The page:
What is this sports digital-imaging trick?

The TV networks can now make ads appear on the outfield walls in baseball, on the court in basketball, or seemingly under the ice in hockey. The ads don’t appear, of course, to those actually attending these games. How do they do that? Is there a name for the process? Is it trademarked or patented?

It appears to me to be a sophisticated method of chroma keying. Not too different conceptually from weatherpersons who stand in front of virtual weather maps.

I think you are right, but with the addition of a camera that is made to record the exact direction it is pointed and the amount of zoom. This information is used by a computer to calculate how to draw the added image. I think this was originally used a few years ago to highlight the hockey puck for TV. Now used to draw first down marker lines and such for football games.

ETA, sportvision seems to hold a trademark on the process.

The trick is that there are reference points around the field, court, etc to which the graphic can be related.

“If this point appears here in relation to this point, then apply this perspective distortion to this graphic.” The output from this is then overlayed (with chroma-key, as mentioned) over the source video, in real time.

Ninja edit: Here ya go, detail.

(Oh, hi RedSwinglineOne. Heh.)

The other key is that they aren’t foolproof. I’ve seen lots of goofs when someone decided to change camera angles at a time when, apparently, the computer had its eye on the ball instead of the wall.

Howstuffworks explains how it works.

While this appears to be relatively new in American sports, i remember this technology being used for advertising delivery during rugby games in Australia in the late 1990s.

Given that America is usually ahead of the curve in terms of advertising saturation, it’s interesting how long it’s taken this technology to catch on here in the US. It’s clearly not a technological deficiency, because i’m sure that American companies knew how to do this at least as early as Australian companies, so there must have been some cultural issue, such as fear of alienating the viewing audience.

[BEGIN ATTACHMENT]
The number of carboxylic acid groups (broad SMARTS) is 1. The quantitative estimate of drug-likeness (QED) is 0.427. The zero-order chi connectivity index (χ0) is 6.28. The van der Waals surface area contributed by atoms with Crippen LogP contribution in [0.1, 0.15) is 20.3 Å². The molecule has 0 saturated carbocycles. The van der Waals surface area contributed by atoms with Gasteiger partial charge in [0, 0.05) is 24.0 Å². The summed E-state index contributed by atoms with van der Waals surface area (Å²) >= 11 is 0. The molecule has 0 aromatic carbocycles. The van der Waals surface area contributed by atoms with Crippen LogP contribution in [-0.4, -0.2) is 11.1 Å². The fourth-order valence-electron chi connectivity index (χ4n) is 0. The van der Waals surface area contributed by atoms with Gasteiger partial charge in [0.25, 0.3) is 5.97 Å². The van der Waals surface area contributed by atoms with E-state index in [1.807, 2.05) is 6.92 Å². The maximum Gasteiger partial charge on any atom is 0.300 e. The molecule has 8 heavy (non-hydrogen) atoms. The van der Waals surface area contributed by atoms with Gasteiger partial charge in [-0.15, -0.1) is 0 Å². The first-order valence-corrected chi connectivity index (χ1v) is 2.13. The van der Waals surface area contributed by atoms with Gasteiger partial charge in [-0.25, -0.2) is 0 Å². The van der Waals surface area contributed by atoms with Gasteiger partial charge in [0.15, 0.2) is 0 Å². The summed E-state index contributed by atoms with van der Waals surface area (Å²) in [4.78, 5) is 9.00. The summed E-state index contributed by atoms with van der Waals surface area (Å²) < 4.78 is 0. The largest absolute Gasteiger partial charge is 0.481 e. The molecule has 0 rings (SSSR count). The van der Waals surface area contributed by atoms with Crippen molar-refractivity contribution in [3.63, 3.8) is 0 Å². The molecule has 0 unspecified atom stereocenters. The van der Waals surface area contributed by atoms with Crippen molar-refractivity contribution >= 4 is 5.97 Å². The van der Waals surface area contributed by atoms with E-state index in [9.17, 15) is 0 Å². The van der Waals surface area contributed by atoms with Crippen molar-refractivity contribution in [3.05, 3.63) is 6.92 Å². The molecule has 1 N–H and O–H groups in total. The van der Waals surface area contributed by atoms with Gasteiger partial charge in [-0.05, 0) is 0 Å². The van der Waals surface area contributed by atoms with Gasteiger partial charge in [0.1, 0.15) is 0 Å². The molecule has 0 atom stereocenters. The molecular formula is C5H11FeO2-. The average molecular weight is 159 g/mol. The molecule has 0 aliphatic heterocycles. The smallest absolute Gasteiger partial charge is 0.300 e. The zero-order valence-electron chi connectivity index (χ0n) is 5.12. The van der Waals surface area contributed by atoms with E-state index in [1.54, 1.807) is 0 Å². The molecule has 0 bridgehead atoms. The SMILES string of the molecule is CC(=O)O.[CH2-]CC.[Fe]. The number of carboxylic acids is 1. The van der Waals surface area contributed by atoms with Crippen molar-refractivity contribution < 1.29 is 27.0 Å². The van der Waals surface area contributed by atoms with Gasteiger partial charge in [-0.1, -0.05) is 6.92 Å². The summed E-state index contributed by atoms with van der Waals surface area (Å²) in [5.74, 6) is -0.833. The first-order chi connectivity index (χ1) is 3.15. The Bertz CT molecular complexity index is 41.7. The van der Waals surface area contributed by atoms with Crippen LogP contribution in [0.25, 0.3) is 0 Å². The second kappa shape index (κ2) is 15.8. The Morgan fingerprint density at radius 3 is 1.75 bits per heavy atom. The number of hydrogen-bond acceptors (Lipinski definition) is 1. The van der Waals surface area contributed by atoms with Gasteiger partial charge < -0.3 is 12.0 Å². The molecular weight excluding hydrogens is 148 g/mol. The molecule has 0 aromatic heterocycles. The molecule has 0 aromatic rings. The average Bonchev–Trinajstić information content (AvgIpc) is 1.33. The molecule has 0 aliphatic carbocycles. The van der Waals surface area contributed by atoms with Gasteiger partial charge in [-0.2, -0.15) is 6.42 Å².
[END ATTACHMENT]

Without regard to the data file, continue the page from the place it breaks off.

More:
It might also be that American sports like football and baseball tend to already have a lot of breaks for advertising, whereas sports like rugby and soccer are more continuous, and it’s harder to squeeze in commercial breaks.

I saw all these ads for booze under the ice in a sport I thought was above putting something like the distracting ads under the ice. I turned it off because seeing booze ads continuously was distracting. Now I find out it was the stinking station screwing with the event, and ruining what I turned off. At least the fans at the event didn’t have to put up with it.

Yes, I think you are right, to some extent. But you will notice that American professional sports haven’t taken to advertising on their uniforms, yet, either*. So at some level it’s also about the way Americans hate tradition screwing with their sports.

  • Well, except for the logo of the unifor manufacturer, of course. Swoosh!

The exception, of course, being motor sports, NASCAR & IRL most predominantly in the US.

Of course, this confuses the daylights out of me at the start of every season, as the Silly Season sponsor changes make the cars just a little different each year.

L-VIS was being used here around that time as well, pretty much exclusively on the advertising panel behind home plate.

Um, those are not professional “sports”, regardless what NASCAR would love us to believe. :stuck_out_tongue:

The actual counter-example is professional golf, which is getting worse every day. <sigh>

Small hijack on logos at sporting events:

In August 2000 I was in Sydney, Australia on business and was invited to a rugby match in Olympic Stadium. Painted onto the field (pitch?) were sponsor logos, but they were modified so that the image captured by upper-deck TV cameras would look normal. From my viewpoint from the opposite side of the field they looked like comic strip images lifted with Silly Putty and stretched to look, well, silly. Interesting the ingenuity of advertisers trying to make a living.

You get these “anamorphic” adverts painted onto the rugby pitch at Twickenham as well. And a lot of cricket matches have similar physical adverts skewed for perspective, but they are usually on tarpaulins as far as I can tell. Some cricket broadcasters use the digital version too.

I’m pretty sure I’ve seen this on San Francisco Giants broadcasts in the late 90s.

Thanks, everybody!